Table S1 in the Supplementary Information presents the density of the GO simulation cell at different hydration levels and it was in the range from 0.96 to 1.29g/cm3. The layer spacing varied from 0.8nm in GO without water to 1.1nm in GO with intercalated water regardless of water content from 1 to 23wt%. This change in layer spacing is consistent with the experimental results of Talyzin et al.21 Our experimental results in Figure S1(a) show that the inter-layer spacing decreased steadily from about 0.78nm to 0.69nm upon vacuum drying for 9 days. On subsequent rehydration over 10 days, this spacing increased steadily from 0.69nm to about 0.79nm. The corresponding variation in the mass of the membrane from 10.2mg to 8.8mg on drying and back to 10.2mg on rehydration can be seen in Figure S1(b). Figure S1(c) reveals that the membrane thickness decreased from 9μm to 7μm after drying for 9 days and increased back to 9μm after rehydration for 10 days. The variation of the thickness gives the appearance of being non-monotonic because of the limitation of the measurement technique in that the measurements were in steps of 1μm. Our simulation results for the layer spacing are also in good agreement with the neutron scattering results of Lerf et al.32, who observed the layer spacing in graphite oxide to vary from 0.8 to 1.15nm as the relative humidity (RH) increased from 45 to 100%. Experimental hydration levels are often expressed in terms of RH20,32, while the wt.% value from our simulation is the ratio of the mass of water to the mass of water and membrane expressed as a percent. Buchsteiner et al.20 have pointed out that RH of 75% corresponds to the uptake of a monolayer of water in the interlayer spacing. Our experimental results show that the change in mass from a fully hydrated membrane to a membrane vacuum dried for 9 days is about 15%, which can be attributed to the water removed. Even allowing for some bound water retained by the membrane during vacuum drying, the range of water content (1 to 23wt.%) simulated in the present work covers the experimentally relevant hydration levels.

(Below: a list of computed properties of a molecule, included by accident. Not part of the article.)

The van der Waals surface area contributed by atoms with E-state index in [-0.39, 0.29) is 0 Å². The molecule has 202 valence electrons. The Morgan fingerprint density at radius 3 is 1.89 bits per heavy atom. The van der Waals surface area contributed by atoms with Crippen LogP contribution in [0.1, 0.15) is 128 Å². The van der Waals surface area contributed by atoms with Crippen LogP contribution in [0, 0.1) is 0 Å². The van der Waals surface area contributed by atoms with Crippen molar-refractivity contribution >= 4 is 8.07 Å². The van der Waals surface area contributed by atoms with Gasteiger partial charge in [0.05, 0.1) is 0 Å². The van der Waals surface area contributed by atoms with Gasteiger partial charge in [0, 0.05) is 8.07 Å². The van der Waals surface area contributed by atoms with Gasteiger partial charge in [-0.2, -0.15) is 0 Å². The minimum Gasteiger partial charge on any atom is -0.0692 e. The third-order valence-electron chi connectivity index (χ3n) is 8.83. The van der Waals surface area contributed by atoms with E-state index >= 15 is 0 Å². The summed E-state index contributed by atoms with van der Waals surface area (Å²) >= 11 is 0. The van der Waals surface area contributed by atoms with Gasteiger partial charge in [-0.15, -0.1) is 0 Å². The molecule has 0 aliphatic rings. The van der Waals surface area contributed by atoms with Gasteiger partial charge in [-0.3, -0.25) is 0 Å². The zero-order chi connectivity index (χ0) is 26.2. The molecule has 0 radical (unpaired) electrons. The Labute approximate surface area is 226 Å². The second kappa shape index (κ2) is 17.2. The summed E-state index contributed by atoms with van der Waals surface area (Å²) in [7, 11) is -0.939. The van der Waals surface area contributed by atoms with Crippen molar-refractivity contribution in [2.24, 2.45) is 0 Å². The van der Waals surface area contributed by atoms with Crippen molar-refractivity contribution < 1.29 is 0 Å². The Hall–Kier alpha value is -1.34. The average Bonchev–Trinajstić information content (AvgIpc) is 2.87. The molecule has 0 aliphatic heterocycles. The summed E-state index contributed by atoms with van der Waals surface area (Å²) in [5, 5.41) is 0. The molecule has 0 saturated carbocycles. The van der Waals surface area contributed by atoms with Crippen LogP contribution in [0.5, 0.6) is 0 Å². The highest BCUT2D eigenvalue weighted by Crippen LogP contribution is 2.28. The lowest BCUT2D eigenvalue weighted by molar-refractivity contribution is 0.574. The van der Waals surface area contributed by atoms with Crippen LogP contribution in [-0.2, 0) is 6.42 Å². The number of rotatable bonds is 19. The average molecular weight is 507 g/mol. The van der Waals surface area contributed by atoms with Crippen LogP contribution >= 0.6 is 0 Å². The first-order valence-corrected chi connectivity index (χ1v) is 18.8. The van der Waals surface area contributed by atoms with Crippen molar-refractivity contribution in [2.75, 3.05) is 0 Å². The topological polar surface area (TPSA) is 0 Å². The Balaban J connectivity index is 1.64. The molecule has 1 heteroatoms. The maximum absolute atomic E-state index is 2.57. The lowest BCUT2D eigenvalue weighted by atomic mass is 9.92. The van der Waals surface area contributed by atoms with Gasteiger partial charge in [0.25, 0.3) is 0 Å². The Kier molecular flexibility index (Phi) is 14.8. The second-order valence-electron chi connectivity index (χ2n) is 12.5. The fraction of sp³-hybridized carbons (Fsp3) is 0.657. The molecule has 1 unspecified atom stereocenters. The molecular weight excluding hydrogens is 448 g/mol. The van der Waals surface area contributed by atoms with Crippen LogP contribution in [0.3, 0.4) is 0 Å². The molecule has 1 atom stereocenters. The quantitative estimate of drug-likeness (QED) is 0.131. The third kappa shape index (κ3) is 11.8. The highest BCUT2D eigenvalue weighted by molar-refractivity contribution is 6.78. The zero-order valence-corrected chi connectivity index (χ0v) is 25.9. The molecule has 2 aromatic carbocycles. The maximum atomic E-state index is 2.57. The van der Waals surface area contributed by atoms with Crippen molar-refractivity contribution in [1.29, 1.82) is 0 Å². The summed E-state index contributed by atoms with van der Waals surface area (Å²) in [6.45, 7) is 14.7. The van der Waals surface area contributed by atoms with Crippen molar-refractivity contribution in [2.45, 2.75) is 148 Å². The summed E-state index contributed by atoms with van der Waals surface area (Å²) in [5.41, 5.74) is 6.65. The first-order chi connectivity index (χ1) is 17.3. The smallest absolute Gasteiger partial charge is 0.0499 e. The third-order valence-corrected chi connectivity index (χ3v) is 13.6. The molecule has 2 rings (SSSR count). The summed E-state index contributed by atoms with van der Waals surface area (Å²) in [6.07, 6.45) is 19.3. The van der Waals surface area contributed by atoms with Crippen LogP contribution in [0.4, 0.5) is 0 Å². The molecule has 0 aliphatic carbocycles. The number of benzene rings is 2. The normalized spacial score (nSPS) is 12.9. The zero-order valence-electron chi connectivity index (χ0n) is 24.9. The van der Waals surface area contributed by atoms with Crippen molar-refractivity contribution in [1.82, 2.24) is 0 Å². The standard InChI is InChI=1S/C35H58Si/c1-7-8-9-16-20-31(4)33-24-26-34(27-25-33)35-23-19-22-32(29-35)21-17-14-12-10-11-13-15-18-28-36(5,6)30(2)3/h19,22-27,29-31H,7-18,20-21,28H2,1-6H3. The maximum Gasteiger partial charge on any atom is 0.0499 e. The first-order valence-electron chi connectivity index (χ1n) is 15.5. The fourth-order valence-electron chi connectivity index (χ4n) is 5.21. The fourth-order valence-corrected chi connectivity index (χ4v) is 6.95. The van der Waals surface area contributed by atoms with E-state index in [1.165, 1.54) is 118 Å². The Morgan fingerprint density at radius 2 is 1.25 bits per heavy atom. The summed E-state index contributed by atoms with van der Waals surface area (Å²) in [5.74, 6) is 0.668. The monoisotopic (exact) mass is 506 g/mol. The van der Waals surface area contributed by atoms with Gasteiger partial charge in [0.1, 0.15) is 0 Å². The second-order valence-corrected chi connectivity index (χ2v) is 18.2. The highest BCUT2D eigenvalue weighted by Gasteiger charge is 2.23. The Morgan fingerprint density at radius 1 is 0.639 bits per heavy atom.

Figure 1 shows a snapshot of atom positions from simulations with 8.3wt.% H2O and 23.3wt.% H2O. The hydroxyl groups are clustered and there are graphene-like patches between these clustered OH units. Our simple model of GO, C4(OH), has hydroxyl groups only and does not include epoxide groups or holes. The GO layers are corrugated because the atoms were not frozen and were allowed to relax. At the lower hydration level, the H2O molecules are isolated and found close to OH groups, while at the highest hydration level, clusters of H2O molecules are evident. Isolated H2O molecules are seen even more clearly at 3.9wt.% H2O in Figure S2 of the Supplementary Information. These findings are entirely consistent with the results from reactive force field MD studies of Medhekar et al.28 at a comparable C/O ratio—C10O1(OH)1—for water content from 1 to 26wt.%.
More evidence about water interactions in GO can be seen in the pair correlation functions between OH group oxygen (Oh) and water oxygen (Ow) and that between Ow and Ow presented in Fig. 2 for different hydration levels. The Oh-Ow distribution has a sharp first peak at 0.27nm that indicates strong binding of the H2O molecules to the OH group. With increasing hydration level, the height of this peak decreases and the longer range structure (second and subsequent peaks) starts to disappear, which shows that H2O molecules move away from the OH groups. A similar trend is seen in the Ow-Ow pair correlation function that shows a first peak at 0.275nm, minimum at 0.35nm and a second peak at 0.43nm. With increasing hydration level, the Ow-Ow distribution approaches that of liquid water, which shows a peak value of 3.1 at 0.288nm33. The inference is that H2O molecules behave more like those in bulk water as the hydration level increases. The location of the Oh-Ow and Ow-Ow first peaks is at a shorter separation compared to the simulation results of Medhekar et al.28 that show an optimum bond distance of 0.255nm for two H2O molecules in GO connected by a hydrogen bond. To shed more light on hydrogen bonding in our GO-H2O system, we have calculated the pair correlation functions for the hydrogen of OH (Ho) and Ow and for Oh and the hydrogen of H2O (Hw). These are plotted in Figures S3 and S4, respectively, of the Supplementary Information. In both these cases, the first peak is at 0.17nm and the first minimum is at 0.24nm, which is completely consistent with the oxygen-oxygen distance of about 0.27nm in our work.